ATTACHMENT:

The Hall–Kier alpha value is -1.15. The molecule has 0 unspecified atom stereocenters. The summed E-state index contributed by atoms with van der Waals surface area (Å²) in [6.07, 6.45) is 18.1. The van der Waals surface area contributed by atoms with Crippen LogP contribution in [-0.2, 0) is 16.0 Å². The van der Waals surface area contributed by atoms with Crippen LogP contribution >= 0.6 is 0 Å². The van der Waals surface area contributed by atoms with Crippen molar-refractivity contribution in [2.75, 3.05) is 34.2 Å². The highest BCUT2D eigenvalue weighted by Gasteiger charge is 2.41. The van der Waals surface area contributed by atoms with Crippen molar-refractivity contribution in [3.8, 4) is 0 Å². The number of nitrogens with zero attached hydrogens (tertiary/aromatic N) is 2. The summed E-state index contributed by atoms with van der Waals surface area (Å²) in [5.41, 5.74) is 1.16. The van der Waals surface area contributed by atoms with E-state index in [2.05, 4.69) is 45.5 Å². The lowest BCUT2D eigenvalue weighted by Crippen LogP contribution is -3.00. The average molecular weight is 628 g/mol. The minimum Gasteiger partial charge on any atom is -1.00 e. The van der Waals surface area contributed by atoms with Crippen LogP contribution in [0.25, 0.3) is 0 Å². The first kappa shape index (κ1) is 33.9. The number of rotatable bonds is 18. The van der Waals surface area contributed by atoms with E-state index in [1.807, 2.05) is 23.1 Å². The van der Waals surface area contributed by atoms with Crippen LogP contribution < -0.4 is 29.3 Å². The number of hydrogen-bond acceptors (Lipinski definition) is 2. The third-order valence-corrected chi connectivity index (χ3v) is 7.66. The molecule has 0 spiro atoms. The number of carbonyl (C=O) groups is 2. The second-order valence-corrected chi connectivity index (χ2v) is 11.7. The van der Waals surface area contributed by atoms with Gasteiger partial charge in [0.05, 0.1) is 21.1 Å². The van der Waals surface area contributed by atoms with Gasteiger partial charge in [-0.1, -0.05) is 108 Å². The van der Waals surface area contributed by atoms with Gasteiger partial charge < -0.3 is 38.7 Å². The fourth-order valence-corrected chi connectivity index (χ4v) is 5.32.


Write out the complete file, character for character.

The Hall–Kier alpha value is -1.15. The molecule has 0 unspecified atom stereocenters. The summed E-state index contributed by atoms with van der Waals surface area (Å²) in [6.07, 6.45) is 18.1. The van der Waals surface area contributed by atoms with Crippen LogP contribution in [-0.2, 0) is 16.0 Å². The van der Waals surface area contributed by atoms with Crippen LogP contribution >= 0.6 is 0 Å². The van der Waals surface area contributed by atoms with Crippen molar-refractivity contribution in [2.75, 3.05) is 34.2 Å². The highest BCUT2D eigenvalue weighted by Gasteiger charge is 2.41. The van der Waals surface area contributed by atoms with Crippen molar-refractivity contribution in [3.8, 4) is 0 Å². The number of nitrogens with zero attached hydrogens (tertiary/aromatic N) is 2. The summed E-state index contributed by atoms with van der Waals surface area (Å²) in [5.41, 5.74) is 1.16. The van der Waals surface area contributed by atoms with E-state index in [2.05, 4.69) is 45.5 Å². The lowest BCUT2D eigenvalue weighted by Crippen LogP contribution is -3.00. The average molecular weight is 628 g/mol. The minimum Gasteiger partial charge on any atom is -1.00 e. The van der Waals surface area contributed by atoms with Crippen LogP contribution in [0.25, 0.3) is 0 Å². The first kappa shape index (κ1) is 33.9. The number of rotatable bonds is 18. The van der Waals surface area contributed by atoms with E-state index in [1.807, 2.05) is 23.1 Å². The van der Waals surface area contributed by atoms with Crippen LogP contribution < -0.4 is 29.3 Å². The number of hydrogen-bond acceptors (Lipinski definition) is 2. The third-order valence-corrected chi connectivity index (χ3v) is 7.66. The molecule has 0 spiro atoms. The number of carbonyl (C=O) groups is 2. The second-order valence-corrected chi connectivity index (χ2v) is 11.7. The van der Waals surface area contributed by atoms with Gasteiger partial charge in [0.05, 0.1) is 21.1 Å². The van der Waals surface area contributed by atoms with Gasteiger partial charge in [-0.1, -0.05) is 108 Å². The van der Waals surface area contributed by atoms with Gasteiger partial charge < -0.3 is 38.7 Å². The fourth-order valence-corrected chi connectivity index (χ4v) is 5.32.